Before the NCAA men’s basketball tournament this year, the major talk was Kentucky versus the field. This might seem like an insult to the other 67 teams in the field, given the upset nature of the tournament, but given their undefeated record and otherworldly talent level, the Wildcats made it a legitimate discussion.
It was a 50-50 proposition in the beginning, but as Kentucky has worked its way to this point, handling Hampton and Cincinnati in the first weekend, then hammering West Virginia in historical fashion before narrowly taking a win from the jaws of defeat against Notre Dame, the odds coming out of Vegas for the Big Blue Nation to get another title opened at 5-6 after the Elite Eight. For perspective, Duke and Wisconsin opened at 7-2, while Michigan State came in at 8-1.
So, with the odds seemingly tilted in the Wildcats favor, can anyone else in the Final Four stop the Kentucky Machine’s quest for 40 wins? My gut tells me no, and my analysis of the other three teams in the field compared to Kentucky yields the same answer.
The first obstacle in the way of the Wildcats perfection is the Wisconsin Badgers. The Badgers DO have the potential to beat Kentucky, but I think it would take 50+ combined points from their best players Frank Kaminsky and Sam Dekker and/or another shooting performance like the one they had in the against Arizona in the Elite Eight. (15-19 from the field in the second half, 12-18 from three for the game.) I don’t see that happening, as Kaminsky is a about to have his toughest day at the office this year working against that ridiculous front line from Kentucky. Willy Cauley-Stein will be the first and primary defender on Frank “the Tank,” and his exceptional combination of size and athleticism makes him the perfect “anti-Kaminsky.” And if he ever gets tired or into foul trouble, Kentucky coach John Calipari can throw the likes of Karl-Anthony Towns, Dakari Johnson or Trey Lyles at Kaminsky. Dekker will likely find himself chased off the three point line and into the lane, running into those same big guys and finding he overstated athleticism comes up short against true NBA level talent in the lane.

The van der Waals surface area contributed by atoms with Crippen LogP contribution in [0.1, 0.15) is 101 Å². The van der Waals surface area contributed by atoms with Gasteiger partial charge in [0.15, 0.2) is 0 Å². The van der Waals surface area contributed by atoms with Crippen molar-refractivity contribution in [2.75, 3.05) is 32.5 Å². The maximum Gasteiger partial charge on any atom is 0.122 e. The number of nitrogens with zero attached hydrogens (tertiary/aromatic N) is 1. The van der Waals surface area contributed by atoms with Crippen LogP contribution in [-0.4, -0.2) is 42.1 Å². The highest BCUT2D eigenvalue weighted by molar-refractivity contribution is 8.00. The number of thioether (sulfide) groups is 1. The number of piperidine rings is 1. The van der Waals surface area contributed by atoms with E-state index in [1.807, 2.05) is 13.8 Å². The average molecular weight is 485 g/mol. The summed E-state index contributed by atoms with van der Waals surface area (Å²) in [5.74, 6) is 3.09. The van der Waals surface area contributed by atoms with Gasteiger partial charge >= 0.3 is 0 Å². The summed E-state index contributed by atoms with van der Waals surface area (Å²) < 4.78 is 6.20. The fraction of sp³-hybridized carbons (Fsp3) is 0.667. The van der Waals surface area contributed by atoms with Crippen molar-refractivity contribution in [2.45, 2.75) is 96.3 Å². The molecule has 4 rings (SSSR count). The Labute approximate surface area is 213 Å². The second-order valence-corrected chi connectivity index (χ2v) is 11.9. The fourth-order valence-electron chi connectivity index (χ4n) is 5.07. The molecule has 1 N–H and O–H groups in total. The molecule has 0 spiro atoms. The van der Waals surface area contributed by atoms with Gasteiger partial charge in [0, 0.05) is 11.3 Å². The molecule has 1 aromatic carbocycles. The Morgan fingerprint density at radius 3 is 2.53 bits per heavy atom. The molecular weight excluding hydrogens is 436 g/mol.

Assuming Kentucky gets past the Badgers, and I think they will by about eight points, they will face the winner of Michigan State-Duke. And let’s get one thing out of the way, if the Spartans from MSU advance, the Wildcats will cruise to number 40. For all the glory of Head Coach Tom Izzo and his noted ability to produce results in March, the Spartan faithful would just be subject to flashbacks of 2009, when Tyler Hansborough and his North Carolina team in the championship game torched them by 17.
If Duke advances though, we’ll get the dream matchup that college basketball fans have been praying for, and the game would live up to the hype. Duke is the only team with a talent level to play with Kentucky left. Jahlil Okafor would go to battle against the Wildcat big men in an epic showdown on the block, while Tyus Jones and Quinn Cook would butt heads with the Harrison twins, Andrew and Aaron. The real X-factor would be Justise Winslow. Listed at just 6-foot-6, he’s been playing the “4” in Coach K’s system. The determining factor could easily wind up being, does his perimeter oriented skill set allow him create mismatches against someone like Lyles or Towns, or does his lack of size make him too much of a defensive liability and allow Kentucky to dominate in interior on the offensive end like they did in the second half against Notre Dame?
At the end of it all, I’ll take the ‘Cats by five in a championship matchup against the Blue Devils. The perfect season will be intact, Kentucky will reload with five-star talent for another title run next year and the machine that Calipari has built Big Blue Nation into will march on.